Overall, the counties that experience the highest rates of childhood poverty have the highest unemployment rates, the highest percentage of adults without health insurance, the highest percentage of single-parent households, the lowest median incomes and the lowest percentage of adults holding college degrees. These underlying problems that result in childhood poverty show limited signs of subsiding – unemployment and underemployment among parents persist, with only slow signs of recovery; single-parent households – which statistically are the most economically precarious families – are dramatically increasing, with no plans in place to ensure greater economic stability for such families.
Why should we care?
Being born into a family with limited parental income is the single best predictor of future earnings and economic success as an adult. According to the Economic Mobility Project of the Pew Charitable Trust, more than two-thirds of children who are born into poverty remain at, or just above, the poverty line as adults, with severe consequences for their economic mobility and ability to lead productive, economically stable lives.
Ironically, as childhood poverty increases, our seniors are also put at greater risk: If today's children are mired in poverty into adulthood, they simply will not be able to fund the programs that keep the elderly out of poverty – Social Security and Medicare.
And yet, alarm bells are not ringing in Sacramento. It's as if childhood poverty has become an accepted fact in our state, rather than a problem that threatens our future prosperity. Childhood poverty deserves immediate and focused attention.
Despite this disturbing silence, there are signs that when called to act, Californians answer, solving hard social problems through public, private and personal collaboration and innovation.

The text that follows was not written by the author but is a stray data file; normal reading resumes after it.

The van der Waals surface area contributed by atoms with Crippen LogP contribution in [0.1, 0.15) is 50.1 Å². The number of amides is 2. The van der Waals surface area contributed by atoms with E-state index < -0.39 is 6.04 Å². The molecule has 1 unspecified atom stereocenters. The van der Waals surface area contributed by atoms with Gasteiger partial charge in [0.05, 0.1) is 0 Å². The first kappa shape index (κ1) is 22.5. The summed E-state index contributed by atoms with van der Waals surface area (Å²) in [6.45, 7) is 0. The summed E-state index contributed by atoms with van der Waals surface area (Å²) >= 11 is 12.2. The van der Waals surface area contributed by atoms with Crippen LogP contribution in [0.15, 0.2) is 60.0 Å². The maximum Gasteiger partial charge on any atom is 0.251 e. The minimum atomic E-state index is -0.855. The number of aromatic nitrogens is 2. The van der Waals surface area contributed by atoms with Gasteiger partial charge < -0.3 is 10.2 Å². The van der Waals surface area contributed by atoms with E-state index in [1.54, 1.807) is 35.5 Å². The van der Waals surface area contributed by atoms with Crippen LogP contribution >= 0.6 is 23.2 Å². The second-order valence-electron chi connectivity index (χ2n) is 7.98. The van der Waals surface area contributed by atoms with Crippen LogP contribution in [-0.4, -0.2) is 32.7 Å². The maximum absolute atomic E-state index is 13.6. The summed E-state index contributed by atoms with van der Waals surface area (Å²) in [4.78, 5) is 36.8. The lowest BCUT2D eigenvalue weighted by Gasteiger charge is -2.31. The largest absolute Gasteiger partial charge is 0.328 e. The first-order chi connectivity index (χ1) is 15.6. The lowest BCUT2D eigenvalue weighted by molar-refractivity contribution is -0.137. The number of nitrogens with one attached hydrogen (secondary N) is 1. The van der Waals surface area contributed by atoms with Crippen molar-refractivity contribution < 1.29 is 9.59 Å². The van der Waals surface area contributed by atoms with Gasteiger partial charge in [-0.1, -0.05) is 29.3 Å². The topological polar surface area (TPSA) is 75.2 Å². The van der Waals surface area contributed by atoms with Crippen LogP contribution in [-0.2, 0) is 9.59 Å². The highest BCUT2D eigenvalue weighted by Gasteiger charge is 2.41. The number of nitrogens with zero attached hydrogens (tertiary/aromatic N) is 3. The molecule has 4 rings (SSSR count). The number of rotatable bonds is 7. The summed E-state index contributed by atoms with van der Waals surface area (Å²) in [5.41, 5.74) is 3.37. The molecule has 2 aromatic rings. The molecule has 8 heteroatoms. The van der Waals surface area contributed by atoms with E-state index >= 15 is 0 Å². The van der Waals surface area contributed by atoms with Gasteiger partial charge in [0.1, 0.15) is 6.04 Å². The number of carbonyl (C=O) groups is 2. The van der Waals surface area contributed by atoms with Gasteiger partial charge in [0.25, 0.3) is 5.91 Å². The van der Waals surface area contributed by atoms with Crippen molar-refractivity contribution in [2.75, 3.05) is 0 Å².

Voters, by passing Proposition 30, made a commitment to raise taxes to keep public schools afloat. They also voted for Proposition 39, which will close a corporate tax loophole that could provide hundreds of millions of dollars in funding for school improvements, particularly to disadvantaged schools.
In the private sector, major hotels and the hotel workers union in San Francisco have banded together for years to provide child-care benefits so that their hotel workers, who are making limited wages, can afford quality child care while they work. And, on the personal front, the Family Independence Initiative in Oakland, an innovative nonprofit organization, is getting national attention for its success in helping low-income families set priorities, goals and strategies to build assets to help their children.
We desperately need more innovations like these, and we desperately need immediate action. The recipe to ameliorate the devastating impacts of childhood poverty is well-known: greater income stability for families and a good education for children. Right now, California is doing too little on both counts.
Our leaders – in government, in the private sector, and in our families and communities – can start by recognizing that childhood poverty is just as important to our state's economic growth as creating new jobs, and they can come together with a real action plan to lessen the severe impact of poverty on children's lives.
This plan should start with providing more school funding to the areas of our state with the highest concentrations of poverty. And the plan should ensure that as we expand access to health care in California, we develop an easy way for parents to apply at the same time for other essential benefits from child-care assistance to food stamps to paid family leave so that children can benefit from the family income security provided by all of these programs.